The politics of fear: how Britain’s anti-extremism strategy has failed

The British government, like its European and US counterparts, has been struggling to find an effective strategy to counter “radicalisation” within Muslim communities. When programmes like Prevent were established, they quickly came under heavy criticism, both for their approach and for their poor results. Over a decade on, it is clear not a single anti-radicalisation scheme, either in Europe or the US, has proved effective.

There are several reasons for this. To begin with there is the terminology employed. Religious radicalisation is described as a process through which individuals pursue a continuing trajectory, leading from a “moderate” understanding and practice of religion, to an increasingly violent or extremist involvement. Nothing could be further from reality.

The religious practice of the overwhelming majority of those caught up by Isis propaganda is weak at best, and mostly partial or very recent. This diagnosis has been reconfirmed time and time again since 11 September 2001. Far from being “radicalised”, such vulnerable individuals slide into terrorist action not because they are supportive of Isis and its claim to “Islam”, but for mostly non-religious reasons. [Tariq Ramadan, 547 comments]

[TOP RATED COMMENT 331 votes] “At present, those organisations – the “good Muslims”– which the government collaborates with or finances, frequently enjoy no street credibility: how could they, if they never criticise the domestic or foreign policies of their government sponsor?”

The whole problem is the politicising of Islam – and you suggest we pander to it? Religion is just about ok if it consists of private prayer, observance of rituals, festivals and so on. The moment it’s used as a prism to view political events, it’s already too ‘radical’.

Expressing political views is a right – so is holding religious views. But combining the two things results in a third column of people born in Bradford or Marseilles who think that the war in Palestine is an attack on them personally – they’re part of the problem, not part of the solution.

[2ND 249] “…. how Britain’s anti-extremism strategy has failed”

This isn’t a uniquely British problem. There are problems with radical Muslims all over Europe. The title should be how Islam’s anti-extremism strategy has failed.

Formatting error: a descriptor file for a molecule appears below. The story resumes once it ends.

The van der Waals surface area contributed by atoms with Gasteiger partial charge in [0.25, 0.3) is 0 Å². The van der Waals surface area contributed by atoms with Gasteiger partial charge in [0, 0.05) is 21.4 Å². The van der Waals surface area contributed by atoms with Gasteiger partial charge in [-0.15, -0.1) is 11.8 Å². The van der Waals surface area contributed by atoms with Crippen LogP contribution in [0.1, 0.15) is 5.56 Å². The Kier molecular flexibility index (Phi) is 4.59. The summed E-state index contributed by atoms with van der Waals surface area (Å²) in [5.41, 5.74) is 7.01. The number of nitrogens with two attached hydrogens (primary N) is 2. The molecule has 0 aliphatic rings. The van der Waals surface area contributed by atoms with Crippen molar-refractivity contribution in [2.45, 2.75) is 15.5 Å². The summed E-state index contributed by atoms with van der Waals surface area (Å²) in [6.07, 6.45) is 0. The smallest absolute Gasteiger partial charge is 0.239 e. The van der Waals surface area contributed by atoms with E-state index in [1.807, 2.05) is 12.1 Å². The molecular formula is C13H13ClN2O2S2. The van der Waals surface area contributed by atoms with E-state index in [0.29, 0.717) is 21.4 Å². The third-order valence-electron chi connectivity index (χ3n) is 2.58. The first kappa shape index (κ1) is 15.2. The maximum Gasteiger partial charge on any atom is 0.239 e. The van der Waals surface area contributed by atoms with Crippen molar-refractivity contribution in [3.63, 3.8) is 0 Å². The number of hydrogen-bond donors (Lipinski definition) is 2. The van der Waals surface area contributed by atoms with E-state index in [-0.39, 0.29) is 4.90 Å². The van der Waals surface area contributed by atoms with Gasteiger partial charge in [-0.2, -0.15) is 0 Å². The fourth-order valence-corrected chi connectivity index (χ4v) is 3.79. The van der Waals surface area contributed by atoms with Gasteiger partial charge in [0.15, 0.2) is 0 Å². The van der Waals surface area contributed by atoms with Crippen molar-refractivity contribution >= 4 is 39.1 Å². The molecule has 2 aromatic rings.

[3RD 204] Is there any way of suggesting Islam might have failed Muslims, and everyone else, by having so many murderous, totalitarian thugs?

Or is that exogenous, and the only discussion we have is how wrong we are in the way we are going about dealing with it?

[4TH 176 ] SOMEONE SAID: “As a percentage of the number of Muslims in the world, the murderous totalitarian thugs are in a very small minority.”

Sure they are; it’s people like the 52% of British Muslims who think homosexuality should be illegal for whom you can just drop the word “murderous” and think everything’s fine and dandy.

“Unfortunately, we love to give them what Thatcher called “the oxygen of publicity””

It’s hard not to when they blow up the fucking tube.

“The reaction of many Muslims in this country when Anjem Choudary was locked up recently was “what took you long?”.”

Don’t make me laugh; more people marched against the Satanic Verses, calling for the death of its author, than have ever marched against Anjem Choudary.

“This was a man who was banned from mosques up and down the country, yet was regularly given a slot on heavyweight programmes like Newsnight and Today as though he spoke for some kind of constituency.”

A man who had followers who actually have committed acts of terrorism on British soil.

[5TH 173] The most important thing to remember here is that we are not the problem. There is no chance I will ever become an islamic terrorist.

You should be broadcasting your message in muslim held areas and towns. Do muslim terrorists even read the Guardian?

[6TH 162] “The UK government has created an atmosphere of suspicion and stigmatisation of Muslims.”

Maybe they’ve not calmed it, but I think the self exploding Muslims and those driving trucks into toddlers created the suspicion and stigmatisation.

Until Islam gets it own reformation, you’re going to look bad as it appears to many to be a horrible and misogynistic religion.

[7TH 158] “Some individuals have been jailed in the UK, Germany and in Belgium, or have been detained under house arrest in France, because of so-called suspicious activities – such as visiting a website, or for expressing their views on Syria or Palestine which are deemed “dangerous”.”

I’m sure that that website didn’t feature pictures of cats, and that if you’d print those “views” on Syria or Palestine in full people would be a lot less sympathetic.

Here’s an idea: instead of putting the blame for the radicalisation of Muslims squarely at the feet of the West, why don’t you try some introspection and admit that all the worst atrocities committed by ISIS, from sex slavery to beheadings and crucifixions and even acts of genocide (killing all the males in a tribe), were sanctioned and/or practiced by Muhammad, Islam’s founding prophet. [Guardian Cif] Read more

Leave a Reply

Fill in your details below or click an icon to log in: Logo

You are commenting using your account. Log Out /  Change )

Google photo

You are commenting using your Google account. Log Out /  Change )

Twitter picture

You are commenting using your Twitter account. Log Out /  Change )

Facebook photo

You are commenting using your Facebook account. Log Out /  Change )

Connecting to %s

%d bloggers like this: